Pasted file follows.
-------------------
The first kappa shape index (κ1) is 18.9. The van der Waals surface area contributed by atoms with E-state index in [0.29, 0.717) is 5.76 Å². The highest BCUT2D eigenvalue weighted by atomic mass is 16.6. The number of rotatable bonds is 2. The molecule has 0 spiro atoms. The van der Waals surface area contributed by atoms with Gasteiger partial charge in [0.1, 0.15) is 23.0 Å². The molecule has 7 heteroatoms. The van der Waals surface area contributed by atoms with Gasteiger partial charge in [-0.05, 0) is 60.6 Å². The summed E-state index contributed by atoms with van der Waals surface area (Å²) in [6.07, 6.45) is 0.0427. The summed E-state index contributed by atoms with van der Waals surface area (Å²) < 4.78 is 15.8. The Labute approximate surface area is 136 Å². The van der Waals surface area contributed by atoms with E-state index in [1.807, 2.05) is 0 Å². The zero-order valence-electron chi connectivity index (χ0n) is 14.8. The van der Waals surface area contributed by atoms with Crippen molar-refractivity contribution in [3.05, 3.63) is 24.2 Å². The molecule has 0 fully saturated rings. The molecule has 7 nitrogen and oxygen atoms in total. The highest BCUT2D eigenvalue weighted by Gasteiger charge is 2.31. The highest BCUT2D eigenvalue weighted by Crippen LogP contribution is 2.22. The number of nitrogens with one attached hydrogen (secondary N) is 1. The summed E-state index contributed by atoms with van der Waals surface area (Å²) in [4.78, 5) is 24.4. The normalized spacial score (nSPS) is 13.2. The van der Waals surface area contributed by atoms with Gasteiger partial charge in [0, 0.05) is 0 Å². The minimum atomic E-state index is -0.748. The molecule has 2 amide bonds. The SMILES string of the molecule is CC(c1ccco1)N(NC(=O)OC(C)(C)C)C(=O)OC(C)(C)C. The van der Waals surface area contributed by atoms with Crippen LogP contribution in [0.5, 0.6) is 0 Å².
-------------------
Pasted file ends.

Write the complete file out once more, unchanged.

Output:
The first kappa shape index (κ1) is 18.9. The van der Waals surface area contributed by atoms with E-state index in [0.29, 0.717) is 5.76 Å². The highest BCUT2D eigenvalue weighted by atomic mass is 16.6. The number of rotatable bonds is 2. The molecule has 0 spiro atoms. The van der Waals surface area contributed by atoms with Gasteiger partial charge in [0.1, 0.15) is 23.0 Å². The molecule has 7 heteroatoms. The van der Waals surface area contributed by atoms with Gasteiger partial charge in [-0.05, 0) is 60.6 Å². The summed E-state index contributed by atoms with van der Waals surface area (Å²) in [6.07, 6.45) is 0.0427. The summed E-state index contributed by atoms with van der Waals surface area (Å²) < 4.78 is 15.8. The Labute approximate surface area is 136 Å². The van der Waals surface area contributed by atoms with E-state index in [1.807, 2.05) is 0 Å². The zero-order valence-electron chi connectivity index (χ0n) is 14.8. The van der Waals surface area contributed by atoms with Crippen molar-refractivity contribution in [3.05, 3.63) is 24.2 Å². The molecule has 0 fully saturated rings. The molecule has 7 nitrogen and oxygen atoms in total. The highest BCUT2D eigenvalue weighted by Gasteiger charge is 2.31. The highest BCUT2D eigenvalue weighted by Crippen LogP contribution is 2.22. The number of nitrogens with one attached hydrogen (secondary N) is 1. The summed E-state index contributed by atoms with van der Waals surface area (Å²) in [4.78, 5) is 24.4. The normalized spacial score (nSPS) is 13.2. The van der Waals surface area contributed by atoms with Gasteiger partial charge in [0, 0.05) is 0 Å². The minimum atomic E-state index is -0.748. The molecule has 2 amide bonds. The SMILES string of the molecule is CC(c1ccco1)N(NC(=O)OC(C)(C)C)C(=O)OC(C)(C)C. The van der Waals surface area contributed by atoms with Crippen LogP contribution in [0.5, 0.6) is 0 Å².